The facts do not lie. You have a sleek, roomy, pretty dishwasher, things are good and you get married and have babies. I am living proof. I should go on Oprah.

Except but also, here is when things get juuuuuust a little problematic.

Because once we had the very good dishwasher and life got awesome and everything, we moved. And now we live in Napa in a very fine house. The house is new and modern and lovely, but! BUT!

Click here to read Part Two: A Review of My New Samsung Dishwasher (and, Possibly More Importantly, Win a $200 Best Buy Gift Card)







Thursday, October 08, 2009

All About Eve: Months One, Two & Three


As I begin this entry, Eve is beside me. She was nursing on the Boppy, as she does and has since she was born. She eats and then falls asleep against me, often with my breast in her mouth. It's incredibly sweet and I will miss it when she stops breastfeeding, but also it's very hard to be productive -- say, to do the dishes -- with someone's mouth wrapped around your nipple.

In the last week, though, I've discovered that she will stay asleep if I carefully reposition the Boppy to be against my side, and sometimes if I just slide it off to the side altogether, provided she is comfortably smooshed into it.

For those of you who don't know, the Boppy is a donut-shaped pillow, specifically designed for not having your child sleep in it. But whatever. If I'm lucky, Eve will fall asleep with her head supported on one end and her body and feet wedged into the center. (And then I just have to keep a close eye on her to make sure she doesn't fold in on herself.) It doesn't matter anyway. Her daytime naps still don't last particularly long. Still, the freedom I've gained having both of my arms free for just minutes of the day is intoxicating. WAHOO!

But that's not what this post is about.

Just now, Eve, tucked into her Boppy with the open half nestled against me, woke up. I looked down at her. She opened her eyes and looked at me. I smiled at her. She kept her eyes focused intently on me, heavy-lidded though they were. Then, with her eyes still affixed on mine, her face serene and contented, she burped.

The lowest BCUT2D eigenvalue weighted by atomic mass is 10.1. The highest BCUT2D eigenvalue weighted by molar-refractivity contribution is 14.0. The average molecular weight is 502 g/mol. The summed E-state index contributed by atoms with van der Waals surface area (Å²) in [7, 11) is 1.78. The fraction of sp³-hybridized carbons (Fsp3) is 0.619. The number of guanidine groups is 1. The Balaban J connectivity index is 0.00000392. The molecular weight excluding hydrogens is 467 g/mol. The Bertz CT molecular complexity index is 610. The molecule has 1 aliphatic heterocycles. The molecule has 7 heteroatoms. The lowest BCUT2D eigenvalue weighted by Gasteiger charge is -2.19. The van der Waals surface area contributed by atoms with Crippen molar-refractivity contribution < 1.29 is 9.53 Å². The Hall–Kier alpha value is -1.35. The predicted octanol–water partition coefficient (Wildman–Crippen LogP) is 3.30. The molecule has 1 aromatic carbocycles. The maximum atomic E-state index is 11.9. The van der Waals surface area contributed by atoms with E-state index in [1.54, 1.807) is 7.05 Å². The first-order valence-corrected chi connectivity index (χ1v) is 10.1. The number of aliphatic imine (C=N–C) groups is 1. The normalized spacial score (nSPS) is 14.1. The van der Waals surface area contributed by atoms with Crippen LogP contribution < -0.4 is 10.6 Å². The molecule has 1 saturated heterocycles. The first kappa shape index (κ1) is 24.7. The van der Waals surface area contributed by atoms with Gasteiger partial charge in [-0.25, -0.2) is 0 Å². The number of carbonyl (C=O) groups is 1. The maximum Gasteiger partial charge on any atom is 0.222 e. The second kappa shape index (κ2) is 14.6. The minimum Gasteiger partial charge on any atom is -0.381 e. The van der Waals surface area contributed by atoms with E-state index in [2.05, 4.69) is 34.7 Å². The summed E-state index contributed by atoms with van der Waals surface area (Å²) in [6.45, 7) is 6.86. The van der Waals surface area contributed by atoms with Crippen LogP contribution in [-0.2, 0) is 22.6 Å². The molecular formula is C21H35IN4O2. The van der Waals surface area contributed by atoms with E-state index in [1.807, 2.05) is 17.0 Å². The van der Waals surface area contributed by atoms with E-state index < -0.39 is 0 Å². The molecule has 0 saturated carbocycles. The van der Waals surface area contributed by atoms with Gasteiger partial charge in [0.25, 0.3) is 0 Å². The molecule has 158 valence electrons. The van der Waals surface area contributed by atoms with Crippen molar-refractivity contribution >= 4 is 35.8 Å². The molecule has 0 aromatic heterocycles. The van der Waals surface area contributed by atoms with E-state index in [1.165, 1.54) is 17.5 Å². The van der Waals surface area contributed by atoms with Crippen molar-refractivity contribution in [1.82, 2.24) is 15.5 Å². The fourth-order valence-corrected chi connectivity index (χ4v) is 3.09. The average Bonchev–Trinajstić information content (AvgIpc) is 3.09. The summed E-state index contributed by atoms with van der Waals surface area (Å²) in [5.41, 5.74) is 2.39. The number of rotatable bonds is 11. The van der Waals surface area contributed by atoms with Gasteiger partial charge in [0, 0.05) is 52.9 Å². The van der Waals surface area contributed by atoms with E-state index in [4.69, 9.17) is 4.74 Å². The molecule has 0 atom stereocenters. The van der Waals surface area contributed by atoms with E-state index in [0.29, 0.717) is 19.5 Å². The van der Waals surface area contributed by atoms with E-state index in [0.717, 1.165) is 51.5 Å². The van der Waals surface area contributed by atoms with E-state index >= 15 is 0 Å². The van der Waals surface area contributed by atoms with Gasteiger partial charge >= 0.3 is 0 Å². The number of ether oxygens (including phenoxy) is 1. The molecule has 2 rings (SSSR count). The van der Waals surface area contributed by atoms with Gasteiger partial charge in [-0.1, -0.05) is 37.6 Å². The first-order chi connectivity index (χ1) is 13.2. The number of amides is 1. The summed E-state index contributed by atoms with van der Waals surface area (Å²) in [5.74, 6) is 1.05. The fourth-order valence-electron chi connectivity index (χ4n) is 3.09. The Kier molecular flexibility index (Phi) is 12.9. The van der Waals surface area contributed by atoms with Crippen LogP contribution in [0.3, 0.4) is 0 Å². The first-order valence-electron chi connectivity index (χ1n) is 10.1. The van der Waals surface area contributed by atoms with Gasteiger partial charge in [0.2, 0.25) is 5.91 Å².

Then she half-smiled, yawned, and fell back asleep.

This post is about what these first three months have been like, and, well, that's as good a summation of what they've been like as any. Sweet, funny, unpredictable -- a little gross -- and all about Eve.

There are two things people say over and over and over again when they meet our little dumpling. The first is: OH MY GOD I LOVE HER HAIR! And seriously, I cannot blame anyone. I love it, too. Her hair continues to grow straight out in every direction, and it's the best thing ever. I adore that it's her calling card. I refuse to put her in hats because it feels like I might as well put a mask over her face. Her crazy hair is part of who she is. And I know I'm going to sound ridiculous, especially if you haven't spent any time with this baby, but somehow, Eve owns it.

The second thing people have noted is that Eve is "really alert." Certainly Eve has done her fair share of newborn sleeping, but when she is awake, she is AWAKE. She has this way of looking at things and (especially) people that makes me and her Aunt Samantha laugh out loud. She gets an expression of awe and delight, of being unsure but totally okay with whatever it is. She's perpetually wide-eyed, but it's not like she's saying, "WOW!" it's more like she's saying, "WE'LL SEE ABOUT THIS."

I'm not doing a good job of explaining it. I take videos to try to capture it.

Like this one. Here, Eve has discovered she can roll herself off of me. Or maybe she doesn't even realize she's doing it, though every time I put her back on my chest, she rolls herself off again.



(Note: To get the Flip camera steady, I balanced it in my teeth.)

I know it looks like she's just falling off me, but I swear, she's doing it with purpose.

In these first three, pivotal, life-changing months, Eve has grown and gotten bigger and more interactive...but not THAT much. It seems like she just came out this way. THAT is what I'm trying to say.

Eve entered this world with her crazy hair, her eyebrow-enhanced expressions, her preference to be awake during the day when "stuff" is happening, and to sleep during the night when things are peaceful and dull. She looks at me like she's really looking at me.

Since she learned to smile, Eve smiles in response to human interaction. (Well, and the occasional bout of gas -- but then, so does her dad). She's paying attention.

Maybe that's it: she's paying attention. Those things you think maybe newborns don't notice because they're just tiny babies and kind of sleepy little (adorable) blobs? Eve does not come across that way. She never came across that way. There wasn't this grand shift from "newborn" to "baby." From the moment she started spending most of her days awake, she also started (seeming?) to notice everything.